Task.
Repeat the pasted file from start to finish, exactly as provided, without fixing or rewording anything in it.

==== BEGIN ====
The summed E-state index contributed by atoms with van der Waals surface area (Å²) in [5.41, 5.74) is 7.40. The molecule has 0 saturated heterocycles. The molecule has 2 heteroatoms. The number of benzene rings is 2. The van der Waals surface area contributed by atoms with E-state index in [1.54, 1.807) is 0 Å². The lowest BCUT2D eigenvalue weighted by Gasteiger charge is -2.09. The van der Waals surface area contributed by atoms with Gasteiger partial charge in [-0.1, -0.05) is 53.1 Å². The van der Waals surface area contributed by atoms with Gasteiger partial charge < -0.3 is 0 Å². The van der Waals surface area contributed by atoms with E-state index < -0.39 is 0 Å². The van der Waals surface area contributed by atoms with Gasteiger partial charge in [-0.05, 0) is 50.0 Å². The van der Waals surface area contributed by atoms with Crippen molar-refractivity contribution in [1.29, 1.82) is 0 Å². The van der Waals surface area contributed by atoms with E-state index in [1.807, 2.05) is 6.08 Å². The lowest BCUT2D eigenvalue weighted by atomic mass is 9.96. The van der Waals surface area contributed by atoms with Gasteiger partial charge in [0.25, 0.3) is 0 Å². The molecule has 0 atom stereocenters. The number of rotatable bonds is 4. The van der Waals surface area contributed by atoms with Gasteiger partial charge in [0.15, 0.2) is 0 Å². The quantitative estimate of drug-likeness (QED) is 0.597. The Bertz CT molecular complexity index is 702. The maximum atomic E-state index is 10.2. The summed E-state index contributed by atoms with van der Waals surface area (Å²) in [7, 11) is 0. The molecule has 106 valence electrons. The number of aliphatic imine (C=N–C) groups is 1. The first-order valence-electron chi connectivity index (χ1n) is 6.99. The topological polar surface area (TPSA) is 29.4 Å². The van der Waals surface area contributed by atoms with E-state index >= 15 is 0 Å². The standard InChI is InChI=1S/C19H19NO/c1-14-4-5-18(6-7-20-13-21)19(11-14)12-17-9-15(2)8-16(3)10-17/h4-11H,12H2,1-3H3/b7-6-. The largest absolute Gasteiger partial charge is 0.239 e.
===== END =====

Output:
The summed E-state index contributed by atoms with van der Waals surface area (Å²) in [5.41, 5.74) is 7.40. The molecule has 0 saturated heterocycles. The molecule has 2 heteroatoms. The number of benzene rings is 2. The van der Waals surface area contributed by atoms with E-state index in [1.54, 1.807) is 0 Å². The lowest BCUT2D eigenvalue weighted by Gasteiger charge is -2.09. The van der Waals surface area contributed by atoms with Gasteiger partial charge in [-0.1, -0.05) is 53.1 Å². The van der Waals surface area contributed by atoms with Gasteiger partial charge < -0.3 is 0 Å². The van der Waals surface area contributed by atoms with E-state index < -0.39 is 0 Å². The van der Waals surface area contributed by atoms with Gasteiger partial charge in [-0.05, 0) is 50.0 Å². The van der Waals surface area contributed by atoms with Crippen molar-refractivity contribution in [1.29, 1.82) is 0 Å². The van der Waals surface area contributed by atoms with E-state index in [1.807, 2.05) is 6.08 Å². The lowest BCUT2D eigenvalue weighted by atomic mass is 9.96. The van der Waals surface area contributed by atoms with Gasteiger partial charge in [0.25, 0.3) is 0 Å². The molecule has 0 atom stereocenters. The number of rotatable bonds is 4. The van der Waals surface area contributed by atoms with Gasteiger partial charge in [0.15, 0.2) is 0 Å². The quantitative estimate of drug-likeness (QED) is 0.597. The Bertz CT molecular complexity index is 702. The maximum atomic E-state index is 10.2. The summed E-state index contributed by atoms with van der Waals surface area (Å²) in [7, 11) is 0. The molecule has 106 valence electrons. The number of aliphatic imine (C=N–C) groups is 1. The first-order valence-electron chi connectivity index (χ1n) is 6.99. The topological polar surface area (TPSA) is 29.4 Å². The van der Waals surface area contributed by atoms with E-state index >= 15 is 0 Å². The standard InChI is InChI=1S/C19H19NO/c1-14-4-5-18(6-7-20-13-21)19(11-14)12-17-9-15(2)8-16(3)10-17/h4-11H,12H2,1-3H3/b7-6-. The largest absolute Gasteiger partial charge is 0.239 e.